As passengers, we’ve all had the experience of being uncomfortable when another person is driving us. It could be our spouse, partner, grown child, friend, or parent. It could be someone we’ve known all our lives or a stranger we barely met a few minutes ago. Regardless of who or what the situation is, we […]
As passengers, we’ve all had the experience of being uncomfortable when another person is driving us. It could be our spouse, partner, grown child, friend, or parent. It could be someone we’ve known all our lives or a stranger we barely met a few minutes ago. Regardless of who or what the situation is, we all deserve to be safe—both us and others.
One very difficult scenario is when you’re riding with an angry driver, and their rage is affecting their judgment behind the wheel. They might be driving faster, steering jerkily, or tailgating. As a passenger, it’s critical that you try to defuse the tension, or at least not make it worse.
Several years ago, I was a passenger riding up front with my son, who was driving in downtown Madison, and his girlfriend was in the backseat. I wanted to turn up the heat on my side of the car, and this set him off for whatever reason. He just exploded with fury. Taken aback, I stared at him dumbfounded since my innocent desire for more warmth was in no way commensurate with his level of rage.
His girlfriend and I started protesting, which only angered him more. Most alarming was his repeatedly turning sideways to look back at his girlfriend (therefore taking his eyes off the busy road) while utterly screaming at both of us. Adrenalin was taking over, jeopardizing his judgment and thinking.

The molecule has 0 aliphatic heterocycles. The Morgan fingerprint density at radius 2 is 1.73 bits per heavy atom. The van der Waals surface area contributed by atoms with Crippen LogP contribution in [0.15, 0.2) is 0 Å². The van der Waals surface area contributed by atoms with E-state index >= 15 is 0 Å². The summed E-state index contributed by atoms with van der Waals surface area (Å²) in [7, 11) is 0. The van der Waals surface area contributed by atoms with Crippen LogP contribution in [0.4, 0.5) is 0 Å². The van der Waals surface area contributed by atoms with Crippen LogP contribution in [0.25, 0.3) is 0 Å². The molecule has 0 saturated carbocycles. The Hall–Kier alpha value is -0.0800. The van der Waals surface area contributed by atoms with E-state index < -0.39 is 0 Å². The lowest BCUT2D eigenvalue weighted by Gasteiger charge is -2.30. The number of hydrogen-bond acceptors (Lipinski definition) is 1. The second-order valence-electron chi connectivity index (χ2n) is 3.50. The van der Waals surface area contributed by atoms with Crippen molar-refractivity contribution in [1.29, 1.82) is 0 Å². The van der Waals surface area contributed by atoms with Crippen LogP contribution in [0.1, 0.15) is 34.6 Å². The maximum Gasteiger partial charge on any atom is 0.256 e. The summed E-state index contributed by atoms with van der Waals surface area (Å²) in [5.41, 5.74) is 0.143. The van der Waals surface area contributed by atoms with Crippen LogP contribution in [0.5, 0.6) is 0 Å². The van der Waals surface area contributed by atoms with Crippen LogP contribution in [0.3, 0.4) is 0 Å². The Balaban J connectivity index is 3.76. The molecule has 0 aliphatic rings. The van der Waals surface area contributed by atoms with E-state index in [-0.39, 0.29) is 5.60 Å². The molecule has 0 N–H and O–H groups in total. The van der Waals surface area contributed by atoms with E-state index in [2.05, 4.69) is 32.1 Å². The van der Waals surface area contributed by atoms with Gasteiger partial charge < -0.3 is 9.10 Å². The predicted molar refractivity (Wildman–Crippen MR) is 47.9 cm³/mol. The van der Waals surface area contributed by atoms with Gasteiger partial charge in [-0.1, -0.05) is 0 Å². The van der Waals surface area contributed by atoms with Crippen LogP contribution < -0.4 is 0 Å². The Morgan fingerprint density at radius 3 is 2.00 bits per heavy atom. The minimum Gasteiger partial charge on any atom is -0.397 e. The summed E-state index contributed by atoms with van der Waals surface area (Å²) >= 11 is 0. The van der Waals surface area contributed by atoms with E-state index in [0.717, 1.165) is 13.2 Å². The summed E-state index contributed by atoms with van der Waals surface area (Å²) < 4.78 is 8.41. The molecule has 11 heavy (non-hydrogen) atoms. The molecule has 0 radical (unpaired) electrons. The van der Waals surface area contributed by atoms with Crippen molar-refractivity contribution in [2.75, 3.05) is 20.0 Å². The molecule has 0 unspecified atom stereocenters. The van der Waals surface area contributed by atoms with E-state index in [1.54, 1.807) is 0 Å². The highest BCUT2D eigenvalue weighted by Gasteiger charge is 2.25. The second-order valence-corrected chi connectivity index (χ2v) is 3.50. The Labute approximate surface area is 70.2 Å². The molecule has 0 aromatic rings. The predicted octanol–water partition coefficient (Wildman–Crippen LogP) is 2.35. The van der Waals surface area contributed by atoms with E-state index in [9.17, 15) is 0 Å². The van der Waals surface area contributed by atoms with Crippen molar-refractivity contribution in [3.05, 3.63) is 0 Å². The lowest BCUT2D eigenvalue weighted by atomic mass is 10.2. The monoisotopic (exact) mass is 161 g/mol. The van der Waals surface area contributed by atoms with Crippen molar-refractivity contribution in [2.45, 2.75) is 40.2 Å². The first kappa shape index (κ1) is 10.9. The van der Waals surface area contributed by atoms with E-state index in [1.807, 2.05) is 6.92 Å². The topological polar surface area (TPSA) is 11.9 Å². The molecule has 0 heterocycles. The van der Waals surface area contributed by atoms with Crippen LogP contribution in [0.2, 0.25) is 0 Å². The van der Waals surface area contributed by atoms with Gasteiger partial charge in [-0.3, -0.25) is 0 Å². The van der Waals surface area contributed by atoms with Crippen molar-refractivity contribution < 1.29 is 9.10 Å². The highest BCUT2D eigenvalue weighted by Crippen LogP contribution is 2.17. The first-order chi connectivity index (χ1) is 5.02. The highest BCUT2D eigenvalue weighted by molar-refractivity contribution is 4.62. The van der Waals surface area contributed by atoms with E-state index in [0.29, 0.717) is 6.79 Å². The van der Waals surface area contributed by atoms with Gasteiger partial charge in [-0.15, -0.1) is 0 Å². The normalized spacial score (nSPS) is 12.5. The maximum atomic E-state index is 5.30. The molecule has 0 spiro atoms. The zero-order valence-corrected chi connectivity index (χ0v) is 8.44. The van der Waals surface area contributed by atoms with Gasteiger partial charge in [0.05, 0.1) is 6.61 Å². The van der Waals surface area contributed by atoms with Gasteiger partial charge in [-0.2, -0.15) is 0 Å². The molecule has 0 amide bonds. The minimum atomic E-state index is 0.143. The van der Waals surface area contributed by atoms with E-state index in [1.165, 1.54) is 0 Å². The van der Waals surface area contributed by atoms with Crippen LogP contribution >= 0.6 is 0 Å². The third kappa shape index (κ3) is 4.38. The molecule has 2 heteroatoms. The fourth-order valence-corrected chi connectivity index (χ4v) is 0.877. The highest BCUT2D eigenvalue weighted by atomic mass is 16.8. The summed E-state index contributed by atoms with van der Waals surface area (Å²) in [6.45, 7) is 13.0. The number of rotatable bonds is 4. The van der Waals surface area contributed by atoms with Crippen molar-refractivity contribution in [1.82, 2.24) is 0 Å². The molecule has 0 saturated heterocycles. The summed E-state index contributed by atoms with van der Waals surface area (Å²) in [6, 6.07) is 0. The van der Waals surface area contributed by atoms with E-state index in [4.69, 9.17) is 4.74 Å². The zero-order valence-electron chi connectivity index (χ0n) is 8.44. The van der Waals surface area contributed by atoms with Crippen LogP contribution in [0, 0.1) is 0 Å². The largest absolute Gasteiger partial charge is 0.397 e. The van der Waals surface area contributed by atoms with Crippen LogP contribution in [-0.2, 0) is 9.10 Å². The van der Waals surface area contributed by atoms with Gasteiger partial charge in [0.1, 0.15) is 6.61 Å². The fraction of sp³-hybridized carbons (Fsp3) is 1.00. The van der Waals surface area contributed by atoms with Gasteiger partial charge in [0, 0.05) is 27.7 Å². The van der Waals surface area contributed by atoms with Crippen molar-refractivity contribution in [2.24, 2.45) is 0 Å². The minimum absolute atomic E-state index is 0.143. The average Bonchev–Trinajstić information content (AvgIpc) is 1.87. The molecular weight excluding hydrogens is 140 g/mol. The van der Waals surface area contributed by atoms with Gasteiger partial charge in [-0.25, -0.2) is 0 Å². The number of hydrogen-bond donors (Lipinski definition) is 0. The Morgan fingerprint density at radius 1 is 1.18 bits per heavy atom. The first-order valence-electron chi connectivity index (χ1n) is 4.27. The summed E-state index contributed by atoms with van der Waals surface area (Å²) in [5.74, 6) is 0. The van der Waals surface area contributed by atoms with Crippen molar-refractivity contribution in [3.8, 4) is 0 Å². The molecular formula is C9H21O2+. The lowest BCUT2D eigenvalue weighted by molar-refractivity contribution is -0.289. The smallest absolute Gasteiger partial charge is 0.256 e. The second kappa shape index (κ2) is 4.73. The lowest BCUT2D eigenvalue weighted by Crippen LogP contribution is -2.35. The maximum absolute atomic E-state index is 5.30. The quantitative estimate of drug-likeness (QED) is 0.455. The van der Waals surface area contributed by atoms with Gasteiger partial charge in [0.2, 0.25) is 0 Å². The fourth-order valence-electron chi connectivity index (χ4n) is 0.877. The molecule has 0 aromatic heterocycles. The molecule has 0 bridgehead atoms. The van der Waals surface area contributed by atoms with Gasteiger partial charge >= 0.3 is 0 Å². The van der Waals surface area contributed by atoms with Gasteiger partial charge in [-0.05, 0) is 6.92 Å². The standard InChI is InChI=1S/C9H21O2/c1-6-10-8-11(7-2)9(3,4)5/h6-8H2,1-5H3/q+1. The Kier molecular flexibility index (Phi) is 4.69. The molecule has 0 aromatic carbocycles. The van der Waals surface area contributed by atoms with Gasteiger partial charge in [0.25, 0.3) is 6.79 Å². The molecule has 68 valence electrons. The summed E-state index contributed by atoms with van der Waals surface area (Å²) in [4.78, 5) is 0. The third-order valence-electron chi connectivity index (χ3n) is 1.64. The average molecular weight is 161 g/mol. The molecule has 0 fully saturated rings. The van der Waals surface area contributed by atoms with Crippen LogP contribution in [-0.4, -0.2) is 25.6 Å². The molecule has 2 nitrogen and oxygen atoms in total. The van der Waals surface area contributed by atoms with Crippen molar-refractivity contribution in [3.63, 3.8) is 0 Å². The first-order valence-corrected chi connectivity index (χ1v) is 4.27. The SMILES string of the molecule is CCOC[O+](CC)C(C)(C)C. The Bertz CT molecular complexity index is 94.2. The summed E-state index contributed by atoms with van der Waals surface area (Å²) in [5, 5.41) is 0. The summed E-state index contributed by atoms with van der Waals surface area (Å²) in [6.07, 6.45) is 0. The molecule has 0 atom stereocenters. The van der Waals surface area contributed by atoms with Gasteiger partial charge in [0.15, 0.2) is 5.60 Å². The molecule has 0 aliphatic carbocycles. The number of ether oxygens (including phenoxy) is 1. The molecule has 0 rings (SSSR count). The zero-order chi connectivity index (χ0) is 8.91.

I realized what was happening and quickly shouted at her to stop arguing with him before he did something rash. At this point, it didn’t matter who was wrong or right—we all stood to lose, as well as any innocent driver or pedestrian who might cross paths with us.
The girlfriend got the memo, and instantly we all fell silent. The extreme emotion of the moment passed, and the air became heavy with tension and sullenness. But at least it was better than having him potentially take out his anger with a 5,000-pound vehicle.
If you ever find yourself in this situation, it’s essential to act—especially if children and other passengers are in the car.
Read more tips on National Passenger Safety Week’s website. Remember, you have power as a passenger—use it wisely.